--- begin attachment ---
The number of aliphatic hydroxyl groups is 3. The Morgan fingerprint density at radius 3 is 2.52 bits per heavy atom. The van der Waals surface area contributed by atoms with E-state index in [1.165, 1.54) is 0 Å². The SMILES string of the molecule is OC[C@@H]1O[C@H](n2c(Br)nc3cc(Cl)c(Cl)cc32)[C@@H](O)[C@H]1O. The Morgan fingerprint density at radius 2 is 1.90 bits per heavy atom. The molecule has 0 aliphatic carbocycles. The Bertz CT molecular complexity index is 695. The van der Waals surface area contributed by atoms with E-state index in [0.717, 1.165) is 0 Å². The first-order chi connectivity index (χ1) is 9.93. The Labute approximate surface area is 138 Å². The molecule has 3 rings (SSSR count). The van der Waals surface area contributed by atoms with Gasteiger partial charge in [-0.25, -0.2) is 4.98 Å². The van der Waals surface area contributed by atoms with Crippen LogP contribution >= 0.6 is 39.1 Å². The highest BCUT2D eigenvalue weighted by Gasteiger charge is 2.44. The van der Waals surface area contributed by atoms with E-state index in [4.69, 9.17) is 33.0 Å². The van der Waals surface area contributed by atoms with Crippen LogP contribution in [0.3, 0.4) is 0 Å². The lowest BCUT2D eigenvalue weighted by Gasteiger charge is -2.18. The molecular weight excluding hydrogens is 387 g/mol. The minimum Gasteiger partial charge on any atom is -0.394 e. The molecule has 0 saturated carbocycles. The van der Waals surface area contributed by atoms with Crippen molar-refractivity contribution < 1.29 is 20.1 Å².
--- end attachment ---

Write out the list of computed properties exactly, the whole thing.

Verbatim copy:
The number of aliphatic hydroxyl groups is 3. The Morgan fingerprint density at radius 3 is 2.52 bits per heavy atom. The van der Waals surface area contributed by atoms with E-state index in [1.165, 1.54) is 0 Å². The SMILES string of the molecule is OC[C@@H]1O[C@H](n2c(Br)nc3cc(Cl)c(Cl)cc32)[C@@H](O)[C@H]1O. The Morgan fingerprint density at radius 2 is 1.90 bits per heavy atom. The molecule has 0 aliphatic carbocycles. The Bertz CT molecular complexity index is 695. The van der Waals surface area contributed by atoms with E-state index in [0.717, 1.165) is 0 Å². The first-order chi connectivity index (χ1) is 9.93. The Labute approximate surface area is 138 Å². The molecule has 3 rings (SSSR count). The van der Waals surface area contributed by atoms with Gasteiger partial charge in [-0.25, -0.2) is 4.98 Å². The van der Waals surface area contributed by atoms with Crippen LogP contribution >= 0.6 is 39.1 Å². The highest BCUT2D eigenvalue weighted by Gasteiger charge is 2.44. The van der Waals surface area contributed by atoms with E-state index in [4.69, 9.17) is 33.0 Å². The van der Waals surface area contributed by atoms with Crippen LogP contribution in [0.3, 0.4) is 0 Å². The lowest BCUT2D eigenvalue weighted by Gasteiger charge is -2.18. The molecular weight excluding hydrogens is 387 g/mol. The minimum Gasteiger partial charge on any atom is -0.394 e. The molecule has 0 saturated carbocycles. The van der Waals surface area contributed by atoms with Crippen molar-refractivity contribution < 1.29 is 20.1 Å².